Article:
Is Knee Replacement Worth the Risks?

knee replacement
Knee replacement, also known as knee arthroplasty, might be the right option for you if you’re suffering from severe knee pain caused by arthritis, injury, or other medical conditions. This treatment can reduce your pain and increase your mobility. But knee replacement surgery is an invasive procedure that has risks associated with it. When deciding whether to undergo knee replacement surgery, consider all of the pros and cons so you can make an informed decision before undergoing the procedure. Read on to learn more about knee replacement, including how it works and its risks.

Why do people get Knee Replacements?

There are many reasons why someone might choose to get a knee replacement. Osteoarthritis, for example, is one of the most common causes of knee replacements. Over time, your body will degrade some of its cartilage—the stuff that cushions your bones and joints—and where there’s no cartilage left in a joint like your knees, you may experience pain, stiffness, and limited mobility as you age.

Successful Knee Replacements are common

According to one meta-analysis, patients’ success rates are a stunning 95% at six years. But is knee replacement really worth it? Here’s what you need to know about knee replacement surgery risks and benefits—and whether it’s right for you. First, some background: Common symptoms of knee arthritis include joint pain when walking upstairs or incline, creaky knees when bending or walking, and stiffness that limits daily activity. If these symptoms aren’t alleviated by medicine or physical therapy (or if they return after treatments have ended), you may be a candidate for knee replacement surgery.

Why is Knee Replacement Surgery necessary?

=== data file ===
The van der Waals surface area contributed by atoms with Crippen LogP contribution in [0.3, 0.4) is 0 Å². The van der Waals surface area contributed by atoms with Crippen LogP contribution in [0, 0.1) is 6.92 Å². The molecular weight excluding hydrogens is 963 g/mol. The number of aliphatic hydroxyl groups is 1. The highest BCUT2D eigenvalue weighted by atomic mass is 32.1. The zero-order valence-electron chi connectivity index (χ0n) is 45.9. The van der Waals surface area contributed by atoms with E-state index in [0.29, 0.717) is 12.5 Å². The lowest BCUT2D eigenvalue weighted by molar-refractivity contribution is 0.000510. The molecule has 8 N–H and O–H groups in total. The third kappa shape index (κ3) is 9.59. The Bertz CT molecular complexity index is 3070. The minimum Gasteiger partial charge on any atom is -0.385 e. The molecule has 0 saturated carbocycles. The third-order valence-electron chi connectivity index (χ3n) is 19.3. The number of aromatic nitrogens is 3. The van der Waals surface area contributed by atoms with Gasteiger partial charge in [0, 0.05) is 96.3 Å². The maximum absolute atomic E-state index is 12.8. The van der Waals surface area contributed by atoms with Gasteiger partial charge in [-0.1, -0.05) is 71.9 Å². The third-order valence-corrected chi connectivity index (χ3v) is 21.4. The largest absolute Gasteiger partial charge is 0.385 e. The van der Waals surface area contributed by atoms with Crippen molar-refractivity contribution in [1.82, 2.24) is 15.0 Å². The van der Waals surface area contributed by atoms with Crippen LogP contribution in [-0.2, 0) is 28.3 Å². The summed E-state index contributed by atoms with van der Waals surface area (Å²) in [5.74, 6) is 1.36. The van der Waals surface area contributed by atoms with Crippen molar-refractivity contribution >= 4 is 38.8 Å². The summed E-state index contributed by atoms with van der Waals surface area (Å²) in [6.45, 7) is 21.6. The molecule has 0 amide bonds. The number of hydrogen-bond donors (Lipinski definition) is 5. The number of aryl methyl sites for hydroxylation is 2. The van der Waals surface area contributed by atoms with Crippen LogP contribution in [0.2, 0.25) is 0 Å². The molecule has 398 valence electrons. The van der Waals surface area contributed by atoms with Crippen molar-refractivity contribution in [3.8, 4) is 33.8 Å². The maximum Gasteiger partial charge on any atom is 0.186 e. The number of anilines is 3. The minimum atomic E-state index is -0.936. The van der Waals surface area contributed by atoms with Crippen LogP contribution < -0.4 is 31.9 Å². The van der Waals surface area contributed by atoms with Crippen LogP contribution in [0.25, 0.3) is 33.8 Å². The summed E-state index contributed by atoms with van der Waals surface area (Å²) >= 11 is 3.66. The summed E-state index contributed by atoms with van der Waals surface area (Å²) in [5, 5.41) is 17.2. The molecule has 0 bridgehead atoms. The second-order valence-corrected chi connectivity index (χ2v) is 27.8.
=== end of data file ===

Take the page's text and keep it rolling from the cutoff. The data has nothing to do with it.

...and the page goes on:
If you are suffering from severe knee pain and find yourself hobbling along on a cane or crutches, you may be thinking about getting knee replacement surgery. The pain of arthritis, rheumatoid disease, or osteoarthritis can make it difficult to carry out daily activities like walking, bending, and getting up off of chairs. Surgery is one option that could alleviate your symptoms as well as return strength and function to your knees.

Are all Knee Replacements the same?

Knee replacement surgery is done in men and women of all ages, but it is most common in those who are age 65 or older. The surgery can be done on one knee or both knees simultaneously. In spite of popular belief, you don’t have to be in constant agony to go through with knee replacement surgery. If you’ve worn out, hurt your knees to the point that you can’t participate in the activities you enjoy, talk to your doctor about knee replacement.

Potential complications of Knee Replacement Surgery

As with any surgery, there are a host of potential complications that can occur. These include, but are not limited to: Blood clots; Heart attack or stroke; Nerve damage in your arms or legs; Breathing problems; Infection. It’s important to discuss these risks with your surgeon before deciding on knee replacement as an option for you. That said, most people who undergo knee replacement surgery do not experience complications. And when they do occur, they tend to be very manageable.

How can I reduce my risk of needing a Knee Replacement in the future?

There’s no cure for arthritis, but there are things you can do to reduce your risk of needing a knee replacement in the future. Talk to your doctor or physical therapist about which preventive measures may be most effective for you. For example, they may recommend wearing custom-made insoles to stabilize and cushion your feet, taking joint-friendly supplements like glucosamine and chondroitin sulfate (often marketed as Glucosamine/MSM), and stretching gently before exercise.


On average, knee replacement surgery is a good option for many people with severe arthritis. While it has risks and might not be right for everyone, knee replacement has helped millions of people move around more easily. If you are in pain every day, talk to your doctor about whether a knee replacement is right for you. They can help determine if joint-replacement surgery could relieve your pain or if alternative treatments may be more effective. Having regular discussions with your doctor regarding any chronic health conditions is an important way to manage them and prevent further complications down the road.

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